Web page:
The Vines Set New Album Release

(PR) It was the cover of Rolling Stone, on September 19, 2002, that first introduced the Vines to America. Six years later, the same thing could still be said. In an age of synths, ornate string arrangements, and electronic embellishments, the Vines continue to play straight-forward, no frills rock & roll on Melodia, their fourth full-length, which comes out March 24.

Singer and guitarist Craig Nicholls snarls and scowls his way through tracks like "Braindead," "Scream," and "Get Out," the hook-driven opener, like only a man who's known the crowd-fueled, fist-pumping energy of a packed concert hall can. These are songs that ignite, full of the unabashedly snotty garage-rock-meets-post-grunge glory that sent the Vines' stunning debut, Highly Evolved, rocketing up the charts.

There's nothing superfluous about Melodia: few of the album's 14 tracks go beyond the two-and-a-half-minute mark. These are tight, tuneful songs loud and fast rock & roll, pure and simple, the kind that propelled the Vines into international acclaim.

Bassist Brad Heald's aggressive bass lines drive songs like "Manger," while it's the swagger in Nicholls' voice alone that brings life to "Merrygoround" and "He's A Rocker." But these tracks are tempered by the more introspective pieces, written by a man who's clearly been as inspired by Brian Wilson, John Lennon, and Ray Davies as he has Kurt Cobain. "Kara Jayne," for example, is a pretty, harmony-filled love song, and "A Girl I Knew," in which he sings, "There are things I couldn't say/There are times I feel ashamed/Marriage was a thing we had/Hurt so much that it made me mad," shows a man unafraid express emotion and admit to his own mistakes.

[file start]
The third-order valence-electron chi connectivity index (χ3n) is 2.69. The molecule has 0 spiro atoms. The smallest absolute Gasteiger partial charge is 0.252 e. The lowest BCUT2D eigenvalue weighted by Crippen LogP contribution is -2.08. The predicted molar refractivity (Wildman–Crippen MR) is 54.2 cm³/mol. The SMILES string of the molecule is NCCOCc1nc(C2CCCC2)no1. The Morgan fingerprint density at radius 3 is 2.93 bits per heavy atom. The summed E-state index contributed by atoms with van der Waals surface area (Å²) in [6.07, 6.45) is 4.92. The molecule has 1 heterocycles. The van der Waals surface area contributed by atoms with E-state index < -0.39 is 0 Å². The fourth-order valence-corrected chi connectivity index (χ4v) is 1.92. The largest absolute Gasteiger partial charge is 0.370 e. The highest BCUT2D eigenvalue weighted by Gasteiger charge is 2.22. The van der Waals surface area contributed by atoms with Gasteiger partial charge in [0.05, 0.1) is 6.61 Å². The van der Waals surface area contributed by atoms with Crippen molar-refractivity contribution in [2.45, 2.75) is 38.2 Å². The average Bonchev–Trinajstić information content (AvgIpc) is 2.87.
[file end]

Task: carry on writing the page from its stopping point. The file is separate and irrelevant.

Melodia is a record by a band who've seen a lot since they broke into the public's consciousness, and it's a record that reflects those changes without forgetting what won them so many fans in the first place. Even as Nicholls now copes with the Asperger's Syndrome he was diagnosed with in 2004, which has unfortunately deteriorated enough that as of late last year, all touring had to be cancelled, the songs on Melodia ring as a testament to the band's talent and focus, and most of all, their dedication to making the kind of rock & roll that sticks to your ribs and stays in your head long past the actual notes have stopped ringing.

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